Enriqueta Rylands' original idea for The John Rylands' Library was to build a memorial to her husband that would also enrich the City's architecture. Impressed by his work on Mansfield Collage in Oxford, Mrs Rylands commissioned architect Basil Champneys to design the building, and work began constructing it in 1890.
Mrs Rylands purchased books and manuscripts for the library, always intending the collections to be used by the public. However, it was when she bought the Spencer collection of rare books and the Crawford Collection of manuscripts that the Library gained international renown. The books were catalogued by the respected bibliographer Edward Gordon Duff, who was librarian of The John Rylands Library until 1900.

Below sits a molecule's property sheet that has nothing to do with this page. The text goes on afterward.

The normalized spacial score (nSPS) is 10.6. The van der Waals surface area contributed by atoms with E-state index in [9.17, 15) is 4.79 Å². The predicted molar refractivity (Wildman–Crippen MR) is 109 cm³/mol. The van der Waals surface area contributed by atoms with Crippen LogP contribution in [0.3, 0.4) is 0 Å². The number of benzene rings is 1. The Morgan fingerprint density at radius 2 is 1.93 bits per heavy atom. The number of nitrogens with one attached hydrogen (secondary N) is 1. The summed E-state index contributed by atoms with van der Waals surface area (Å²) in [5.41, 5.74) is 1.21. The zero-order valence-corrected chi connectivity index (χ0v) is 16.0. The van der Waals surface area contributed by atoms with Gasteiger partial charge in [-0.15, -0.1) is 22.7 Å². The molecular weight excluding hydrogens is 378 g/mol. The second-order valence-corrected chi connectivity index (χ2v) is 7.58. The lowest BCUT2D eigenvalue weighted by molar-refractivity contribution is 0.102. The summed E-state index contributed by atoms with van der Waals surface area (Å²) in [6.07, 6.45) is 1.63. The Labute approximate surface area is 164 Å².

After Duff's retirement, the library continued to collect and provide access to its collections, led by the librarian Henry Guppy. In the 1920s Guppy laid the foundations for the third major element in the library's resources when he invited local families to deposit their archives for safe-keeping, making The John Rylands Library one of the first public libraries to collect archives and papers of historic families.